9 Train the adult leaders. I, at least, did IOLS nearly a year before launch date

    13 Recruit Scouts. The really essential item for getting a new troop started was a critical mass of scouts. Recruiting started around a year before launch date, with a couple of highly interested families and ramped up about 3-4 months before launch date.

    15 Have your first troop meeting. Well, not really a troop meeting, a gathering of interested girls and parents

    Finally at a organizational meeting only a few weeks before launch date the decision was made which Boy Scout troop to link with, this gave us: 2 Find a chartering organization.   3 Appoint a Chartered Organization Representative.   4 Appoint a Committee Chair. (and also gave us help from the boys' troop committee members)

    At the same organizational meeting a few weeks before launch date, various parents volunteered to work with the troop, as SM, ASMs and a committee member, which gave us  8 Select and recruit adult leaders.

    These newly recruited adults then did   10 Complete Youth Protection Training.   9 Train the adult leaders. (the ones not previously trained)

    Then we did 14 File the paperwork   15 Have your first troop meeting. (The official one)

    Within the first couple of months after chartering:  21 Have fun! -- That is, start camping   18 Get the Scouts trained. -- did IOLS  19 Set the Scouts loose.

    About seven months after chartering: 12 Establish an online presence.  18 Get the Scouts trained. -- sent scouts to NYLT

    Starting about nine months after chartering:  17 Raise money.

    Still are working on  7 Train the Troop Committee.   6 Recruit a Troop Committee. -- we are a linked troop, and are getting help from the boys troop, but we are working on adding parents of girls to the committee

  13. 10 hours ago, Sentinel947 said:

    a combination of moving away from home for college, . . . . keeps Scouting in the US from tapping into a knowledgeable and needed group of volunteers.

    There are older brothers of our scouts, with great skills that they learned in scouting, that I would like to tap to help with our Scouts BSA girls -- were they not away from home attending college.   There are also older cousins, male and female, in their twenties,  with Eagle Scout and Venturing backgrounds,  that I would love to tap to help out -- except that they live out of state.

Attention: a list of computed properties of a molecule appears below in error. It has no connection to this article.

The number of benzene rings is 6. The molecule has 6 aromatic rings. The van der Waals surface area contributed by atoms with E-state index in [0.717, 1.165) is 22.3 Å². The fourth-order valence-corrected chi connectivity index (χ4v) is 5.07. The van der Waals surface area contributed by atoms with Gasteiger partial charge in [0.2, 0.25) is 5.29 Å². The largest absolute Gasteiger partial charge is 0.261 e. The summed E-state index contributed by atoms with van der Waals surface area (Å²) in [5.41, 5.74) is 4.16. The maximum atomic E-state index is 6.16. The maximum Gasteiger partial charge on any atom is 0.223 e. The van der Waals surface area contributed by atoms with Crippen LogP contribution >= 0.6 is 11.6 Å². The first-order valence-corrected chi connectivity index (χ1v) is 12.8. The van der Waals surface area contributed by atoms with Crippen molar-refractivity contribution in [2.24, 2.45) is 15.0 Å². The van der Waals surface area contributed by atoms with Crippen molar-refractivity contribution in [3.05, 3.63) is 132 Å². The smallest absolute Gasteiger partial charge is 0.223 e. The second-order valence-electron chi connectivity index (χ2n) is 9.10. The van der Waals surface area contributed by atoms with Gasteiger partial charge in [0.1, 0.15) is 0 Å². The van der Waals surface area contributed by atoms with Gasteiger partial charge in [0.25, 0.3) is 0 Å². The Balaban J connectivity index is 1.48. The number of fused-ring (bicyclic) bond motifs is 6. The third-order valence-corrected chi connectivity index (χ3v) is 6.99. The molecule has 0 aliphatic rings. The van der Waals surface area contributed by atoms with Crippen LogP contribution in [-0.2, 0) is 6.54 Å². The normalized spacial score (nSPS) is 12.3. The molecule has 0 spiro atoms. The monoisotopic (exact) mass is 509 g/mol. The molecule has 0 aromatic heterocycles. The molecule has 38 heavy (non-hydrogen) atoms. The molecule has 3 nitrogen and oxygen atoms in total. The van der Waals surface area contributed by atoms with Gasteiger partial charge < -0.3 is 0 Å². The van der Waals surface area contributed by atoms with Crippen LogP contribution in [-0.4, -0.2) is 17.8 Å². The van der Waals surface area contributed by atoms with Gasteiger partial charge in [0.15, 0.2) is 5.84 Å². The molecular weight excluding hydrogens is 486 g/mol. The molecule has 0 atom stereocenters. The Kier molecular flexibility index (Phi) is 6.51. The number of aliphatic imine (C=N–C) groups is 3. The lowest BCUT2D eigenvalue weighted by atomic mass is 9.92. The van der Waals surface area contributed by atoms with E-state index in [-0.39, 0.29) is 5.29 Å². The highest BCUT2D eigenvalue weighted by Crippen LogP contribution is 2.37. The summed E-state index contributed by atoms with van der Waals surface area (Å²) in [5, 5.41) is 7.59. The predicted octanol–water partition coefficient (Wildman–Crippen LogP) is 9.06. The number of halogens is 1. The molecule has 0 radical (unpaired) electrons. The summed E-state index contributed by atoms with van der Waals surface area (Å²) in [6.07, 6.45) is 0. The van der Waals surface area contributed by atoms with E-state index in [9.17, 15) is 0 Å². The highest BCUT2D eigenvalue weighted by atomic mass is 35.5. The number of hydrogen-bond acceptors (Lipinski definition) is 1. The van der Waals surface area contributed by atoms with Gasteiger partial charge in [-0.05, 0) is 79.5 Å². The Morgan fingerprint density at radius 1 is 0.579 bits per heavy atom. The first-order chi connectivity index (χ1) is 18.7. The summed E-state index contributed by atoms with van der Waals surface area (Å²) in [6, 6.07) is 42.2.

We live in a town which people leave at age 18.   And to which people move at around age thirtyish,  already married,  and either with preschool children, or thinking about soon having children. 

  14. The www.ScoutsBsaDcGirls.org website is great!

    Our troop ended up going with using the services provided by bsahosting.org    Our committee member who was looking into this liked that the website came with email lists for the troop with a reasonable privacy policy that did not involve selling our data.    They have a template troop website that a troop can customize.

  15. 47 minutes ago, mrkstvns said:

    cooking, dishwashing

    What kind of cooking and dishwashing?  

    Chopping vegetables,  getting lots of prep dishes dirty,  setting up a full three-dishpan wash station -- which might need to be refilled if kids are sloppy about getting food into the dishwater?  

    Or rehydrating dehydrated meals,  eating out of a single cup/bowl per person (or eating out of the meal pouch), then  licking your cup and spork clean and calling than good enough?

    • Upvote 1

  16. On 9/30/2019 at 8:23 AM, Cburkhardt said:

    We also determined that our meeting could be longer (we go 2 hours), given the longer attention spans of girls at the critical 11-13 year-old ages. 

    I agree that  11-13+ girls certainly have the attention spans for 2 hour meetings.   Our Scouts BSA girls' troop has 1.5 hr evening meetings.  The meetings always feel too short, especially given the over-long opening ceremony and announcements done jointly with the boys troop -- but given the schoolnight evening,  there is not time to go longer.      (A few years ago the 4th grade girl scout troop I was associated with, on the afternoons they got out of school early, had 2 hour meetings, and the longer meeting format let us do more during the meeting time.)